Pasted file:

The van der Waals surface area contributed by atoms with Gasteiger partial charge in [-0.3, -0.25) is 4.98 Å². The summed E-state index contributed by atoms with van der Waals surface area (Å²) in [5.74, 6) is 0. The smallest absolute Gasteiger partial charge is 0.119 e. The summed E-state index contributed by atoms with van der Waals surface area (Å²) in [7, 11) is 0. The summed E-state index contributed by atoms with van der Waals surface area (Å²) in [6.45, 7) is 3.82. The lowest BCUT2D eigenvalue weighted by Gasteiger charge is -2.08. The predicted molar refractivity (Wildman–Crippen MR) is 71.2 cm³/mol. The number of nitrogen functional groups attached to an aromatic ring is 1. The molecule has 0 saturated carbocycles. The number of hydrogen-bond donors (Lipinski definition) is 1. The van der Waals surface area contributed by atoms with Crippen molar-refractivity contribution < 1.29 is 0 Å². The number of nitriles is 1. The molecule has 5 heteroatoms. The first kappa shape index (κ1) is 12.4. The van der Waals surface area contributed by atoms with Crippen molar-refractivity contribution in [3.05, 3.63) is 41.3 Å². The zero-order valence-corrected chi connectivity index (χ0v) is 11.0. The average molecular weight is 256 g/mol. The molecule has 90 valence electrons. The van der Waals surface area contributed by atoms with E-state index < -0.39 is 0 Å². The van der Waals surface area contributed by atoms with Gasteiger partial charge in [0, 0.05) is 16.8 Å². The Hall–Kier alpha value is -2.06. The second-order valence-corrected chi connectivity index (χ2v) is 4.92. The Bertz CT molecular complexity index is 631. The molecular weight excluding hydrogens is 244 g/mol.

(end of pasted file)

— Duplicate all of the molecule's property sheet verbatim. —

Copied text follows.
The van der Waals surface area contributed by atoms with Gasteiger partial charge in [-0.3, -0.25) is 4.98 Å². The summed E-state index contributed by atoms with van der Waals surface area (Å²) in [5.74, 6) is 0. The smallest absolute Gasteiger partial charge is 0.119 e. The summed E-state index contributed by atoms with van der Waals surface area (Å²) in [7, 11) is 0. The summed E-state index contributed by atoms with van der Waals surface area (Å²) in [6.45, 7) is 3.82. The lowest BCUT2D eigenvalue weighted by Gasteiger charge is -2.08. The predicted molar refractivity (Wildman–Crippen MR) is 71.2 cm³/mol. The number of nitrogen functional groups attached to an aromatic ring is 1. The molecule has 0 saturated carbocycles. The number of hydrogen-bond donors (Lipinski definition) is 1. The van der Waals surface area contributed by atoms with Crippen molar-refractivity contribution < 1.29 is 0 Å². The number of nitriles is 1. The molecule has 5 heteroatoms. The first kappa shape index (κ1) is 12.4. The van der Waals surface area contributed by atoms with Crippen molar-refractivity contribution in [3.05, 3.63) is 41.3 Å². The zero-order valence-corrected chi connectivity index (χ0v) is 11.0. The average molecular weight is 256 g/mol. The molecule has 90 valence electrons. The van der Waals surface area contributed by atoms with E-state index < -0.39 is 0 Å². The van der Waals surface area contributed by atoms with Gasteiger partial charge in [0, 0.05) is 16.8 Å². The Hall–Kier alpha value is -2.06. The second-order valence-corrected chi connectivity index (χ2v) is 4.92. The Bertz CT molecular complexity index is 631. The molecular weight excluding hydrogens is 244 g/mol.